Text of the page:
Oreo Uses 3-D Printing and Social Media to Stand Out at SXSW

12 May Oreo Uses 3-D Printing and Social Media to Stand Out at SXSW

I have not yet been fortunate enough to be at SXSW in-person, but I still find joy in following the event and reading about all of the fun and excitement after the fact.  So, I wanted to go ahead and report back on what I thought was the most amazing story that came out of the event this year.  It combines many of my favorite things: technology, social media, and Oreos.  (Yes, I also wrote about junk food in my last post.)

This year at SXSW, as reported by ClickZ, Oreo offered enthusiasts an “interactive social experience” called the “Trending Vending Lounge”.   Basically, they custom printed Oreos based on what was trending on social media, using the hashtag #eatthetweet. ClickZ’s editor, Malanie White was able to get a first hand account of how the “Trending Vending Lounge” worked and documented it in a video for all of us.

Had I known this was happening, I would have made this the year I attended.  First of all, 3-D printing is awesome and is a technology both my husband and I have become very infatuated with.  But, more so, this is such a nice example of a great marketing campaign.  Here are 3 reasons I love what Oreo did this year at SXSW:

  1. It’s new.  New is always exciting.  They’re using their brand alongside new and coming technology.  Having something cutting edge to talk about is always a great way to promote your brand, whether it’s the cookies themselves, or the 3D technology being used to make them.  People will be interested because it’s something they haven’t seen done before.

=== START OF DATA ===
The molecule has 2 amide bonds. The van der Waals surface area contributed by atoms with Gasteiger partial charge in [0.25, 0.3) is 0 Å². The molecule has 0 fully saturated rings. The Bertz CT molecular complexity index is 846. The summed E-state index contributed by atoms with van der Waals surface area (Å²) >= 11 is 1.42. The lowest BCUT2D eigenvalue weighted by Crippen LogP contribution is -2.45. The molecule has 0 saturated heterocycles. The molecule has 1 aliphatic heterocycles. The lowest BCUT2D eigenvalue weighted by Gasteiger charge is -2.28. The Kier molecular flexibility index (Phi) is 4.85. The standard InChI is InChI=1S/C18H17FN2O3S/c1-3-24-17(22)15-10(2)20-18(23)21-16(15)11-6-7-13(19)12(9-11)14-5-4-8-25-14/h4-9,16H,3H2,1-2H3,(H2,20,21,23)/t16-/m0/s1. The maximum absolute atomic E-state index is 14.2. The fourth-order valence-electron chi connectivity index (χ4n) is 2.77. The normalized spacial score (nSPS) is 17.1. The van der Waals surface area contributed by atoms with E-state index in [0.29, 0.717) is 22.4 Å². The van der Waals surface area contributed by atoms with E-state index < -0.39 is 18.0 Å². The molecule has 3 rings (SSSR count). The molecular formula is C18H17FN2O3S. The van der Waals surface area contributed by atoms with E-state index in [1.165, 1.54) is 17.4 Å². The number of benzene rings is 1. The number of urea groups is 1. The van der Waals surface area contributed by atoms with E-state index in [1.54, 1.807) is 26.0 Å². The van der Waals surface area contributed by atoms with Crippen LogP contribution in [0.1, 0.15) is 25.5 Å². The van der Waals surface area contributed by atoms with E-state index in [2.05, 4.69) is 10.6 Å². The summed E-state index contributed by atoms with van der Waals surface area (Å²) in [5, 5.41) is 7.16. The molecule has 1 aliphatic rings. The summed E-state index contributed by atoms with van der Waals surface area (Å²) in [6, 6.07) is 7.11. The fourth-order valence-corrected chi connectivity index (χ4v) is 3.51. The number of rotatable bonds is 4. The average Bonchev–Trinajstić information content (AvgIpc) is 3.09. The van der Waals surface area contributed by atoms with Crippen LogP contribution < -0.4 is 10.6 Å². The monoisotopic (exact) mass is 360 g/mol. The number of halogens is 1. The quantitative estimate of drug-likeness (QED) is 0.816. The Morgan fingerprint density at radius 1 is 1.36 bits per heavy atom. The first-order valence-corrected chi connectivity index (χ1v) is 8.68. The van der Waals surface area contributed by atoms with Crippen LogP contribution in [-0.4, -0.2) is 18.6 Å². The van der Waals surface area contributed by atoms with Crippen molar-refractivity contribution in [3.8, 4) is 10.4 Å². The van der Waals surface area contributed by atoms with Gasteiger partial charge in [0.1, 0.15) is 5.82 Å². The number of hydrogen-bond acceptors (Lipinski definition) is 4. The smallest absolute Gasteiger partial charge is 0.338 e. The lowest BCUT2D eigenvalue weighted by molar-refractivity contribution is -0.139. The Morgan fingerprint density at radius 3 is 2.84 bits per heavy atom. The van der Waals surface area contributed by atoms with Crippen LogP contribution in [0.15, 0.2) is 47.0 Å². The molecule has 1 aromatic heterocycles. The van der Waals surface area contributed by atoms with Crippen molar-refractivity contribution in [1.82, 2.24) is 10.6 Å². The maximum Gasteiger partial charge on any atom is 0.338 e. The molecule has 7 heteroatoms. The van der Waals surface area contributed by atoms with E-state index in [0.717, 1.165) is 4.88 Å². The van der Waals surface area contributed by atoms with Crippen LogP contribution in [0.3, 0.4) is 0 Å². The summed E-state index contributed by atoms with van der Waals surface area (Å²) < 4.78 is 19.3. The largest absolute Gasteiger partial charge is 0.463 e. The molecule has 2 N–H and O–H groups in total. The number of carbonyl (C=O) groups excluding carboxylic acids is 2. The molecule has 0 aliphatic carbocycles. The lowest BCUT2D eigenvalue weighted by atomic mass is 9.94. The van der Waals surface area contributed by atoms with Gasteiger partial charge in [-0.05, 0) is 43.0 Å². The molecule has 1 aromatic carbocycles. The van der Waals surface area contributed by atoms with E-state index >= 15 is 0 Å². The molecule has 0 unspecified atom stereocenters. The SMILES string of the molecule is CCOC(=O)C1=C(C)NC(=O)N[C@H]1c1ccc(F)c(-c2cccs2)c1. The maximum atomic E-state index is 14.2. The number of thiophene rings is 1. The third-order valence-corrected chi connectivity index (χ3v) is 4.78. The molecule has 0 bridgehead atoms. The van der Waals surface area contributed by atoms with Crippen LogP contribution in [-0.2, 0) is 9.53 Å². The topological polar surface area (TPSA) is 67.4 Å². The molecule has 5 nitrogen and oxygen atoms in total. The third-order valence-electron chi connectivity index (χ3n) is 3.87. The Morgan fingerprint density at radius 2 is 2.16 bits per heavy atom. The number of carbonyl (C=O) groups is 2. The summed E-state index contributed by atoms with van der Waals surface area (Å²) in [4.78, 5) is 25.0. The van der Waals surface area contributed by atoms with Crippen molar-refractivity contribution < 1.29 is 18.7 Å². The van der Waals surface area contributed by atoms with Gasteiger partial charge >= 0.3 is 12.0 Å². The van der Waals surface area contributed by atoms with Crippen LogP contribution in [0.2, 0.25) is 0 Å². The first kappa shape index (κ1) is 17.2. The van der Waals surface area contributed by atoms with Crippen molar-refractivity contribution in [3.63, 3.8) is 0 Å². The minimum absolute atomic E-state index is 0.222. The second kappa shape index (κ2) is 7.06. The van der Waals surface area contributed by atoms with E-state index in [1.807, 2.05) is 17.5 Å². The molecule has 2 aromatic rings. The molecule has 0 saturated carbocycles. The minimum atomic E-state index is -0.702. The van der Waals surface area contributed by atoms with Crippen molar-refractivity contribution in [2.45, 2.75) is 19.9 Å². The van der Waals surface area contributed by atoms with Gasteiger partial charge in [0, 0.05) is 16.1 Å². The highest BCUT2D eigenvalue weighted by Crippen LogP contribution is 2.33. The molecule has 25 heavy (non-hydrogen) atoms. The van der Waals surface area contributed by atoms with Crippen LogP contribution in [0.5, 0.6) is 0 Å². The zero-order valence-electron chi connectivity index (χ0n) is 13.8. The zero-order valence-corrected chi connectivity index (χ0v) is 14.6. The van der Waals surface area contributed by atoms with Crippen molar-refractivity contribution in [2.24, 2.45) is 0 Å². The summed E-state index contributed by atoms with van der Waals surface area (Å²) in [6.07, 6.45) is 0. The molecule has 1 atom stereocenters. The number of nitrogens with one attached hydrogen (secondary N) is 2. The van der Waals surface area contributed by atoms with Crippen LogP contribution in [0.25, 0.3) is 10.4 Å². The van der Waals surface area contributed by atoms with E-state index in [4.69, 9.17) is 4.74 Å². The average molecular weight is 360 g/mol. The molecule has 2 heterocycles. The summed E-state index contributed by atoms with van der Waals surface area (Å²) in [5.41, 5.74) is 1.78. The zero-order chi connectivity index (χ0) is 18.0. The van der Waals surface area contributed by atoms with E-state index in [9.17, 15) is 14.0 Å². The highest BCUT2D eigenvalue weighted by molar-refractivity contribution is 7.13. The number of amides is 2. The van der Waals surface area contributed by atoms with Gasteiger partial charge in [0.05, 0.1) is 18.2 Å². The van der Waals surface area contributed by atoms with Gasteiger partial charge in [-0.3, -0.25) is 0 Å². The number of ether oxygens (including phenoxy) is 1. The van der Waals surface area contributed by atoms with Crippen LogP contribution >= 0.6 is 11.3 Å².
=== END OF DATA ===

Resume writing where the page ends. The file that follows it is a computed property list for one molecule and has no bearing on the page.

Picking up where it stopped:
2. It’s interactive.  Oreo didn’t limit their audience to the folks at SXSW (although that’s a big crowd).  They took it to social to increase engagement and interact with their audience.  Additionally, it is also interactive if you ARE at SXSW.  This definitely would have been a stage I wouldn’t have passed up.
  3. It’s personal and customized for each user.  Based on the Tweet selected, each person felt like Oreo was giving them a unique experience.  Not only because this was the first time a printer was able to make a cookie, but also because each cookie was based on the users tweet selection.


Kate Nesbitt
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